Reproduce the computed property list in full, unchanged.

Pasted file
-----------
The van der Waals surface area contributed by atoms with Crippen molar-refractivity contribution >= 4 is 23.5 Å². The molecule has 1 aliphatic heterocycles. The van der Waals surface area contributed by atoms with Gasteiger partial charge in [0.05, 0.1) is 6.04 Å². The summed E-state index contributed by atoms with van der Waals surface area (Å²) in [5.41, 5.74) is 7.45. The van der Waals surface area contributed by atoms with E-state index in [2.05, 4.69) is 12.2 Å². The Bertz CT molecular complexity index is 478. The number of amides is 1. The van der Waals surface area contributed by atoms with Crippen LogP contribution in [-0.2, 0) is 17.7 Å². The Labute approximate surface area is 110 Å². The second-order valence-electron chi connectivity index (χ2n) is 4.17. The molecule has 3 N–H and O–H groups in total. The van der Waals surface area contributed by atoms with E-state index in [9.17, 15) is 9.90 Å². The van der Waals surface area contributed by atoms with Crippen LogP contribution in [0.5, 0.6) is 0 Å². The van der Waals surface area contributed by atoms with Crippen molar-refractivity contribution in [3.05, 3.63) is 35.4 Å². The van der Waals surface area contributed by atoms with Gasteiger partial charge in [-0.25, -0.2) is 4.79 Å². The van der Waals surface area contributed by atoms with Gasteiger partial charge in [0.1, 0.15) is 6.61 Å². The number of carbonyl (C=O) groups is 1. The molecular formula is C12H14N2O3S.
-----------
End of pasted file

The van der Waals surface area contributed by atoms with Crippen molar-refractivity contribution >= 4 is 23.5 Å². The molecule has 1 aliphatic heterocycles. The van der Waals surface area contributed by atoms with Gasteiger partial charge in [0.05, 0.1) is 6.04 Å². The summed E-state index contributed by atoms with van der Waals surface area (Å²) in [5.41, 5.74) is 7.45. The van der Waals surface area contributed by atoms with E-state index in [2.05, 4.69) is 12.2 Å². The Bertz CT molecular complexity index is 478. The number of amides is 1. The van der Waals surface area contributed by atoms with Crippen LogP contribution in [-0.2, 0) is 17.7 Å². The Labute approximate surface area is 110 Å². The second-order valence-electron chi connectivity index (χ2n) is 4.17. The molecule has 3 N–H and O–H groups in total. The van der Waals surface area contributed by atoms with E-state index in [9.17, 15) is 9.90 Å². The van der Waals surface area contributed by atoms with Crippen LogP contribution in [0.5, 0.6) is 0 Å². The van der Waals surface area contributed by atoms with Crippen molar-refractivity contribution in [3.05, 3.63) is 35.4 Å². The van der Waals surface area contributed by atoms with Gasteiger partial charge in [-0.25, -0.2) is 4.79 Å². The van der Waals surface area contributed by atoms with Gasteiger partial charge in [0.1, 0.15) is 6.61 Å². The number of carbonyl (C=O) groups is 1. The molecular formula is C12H14N2O3S.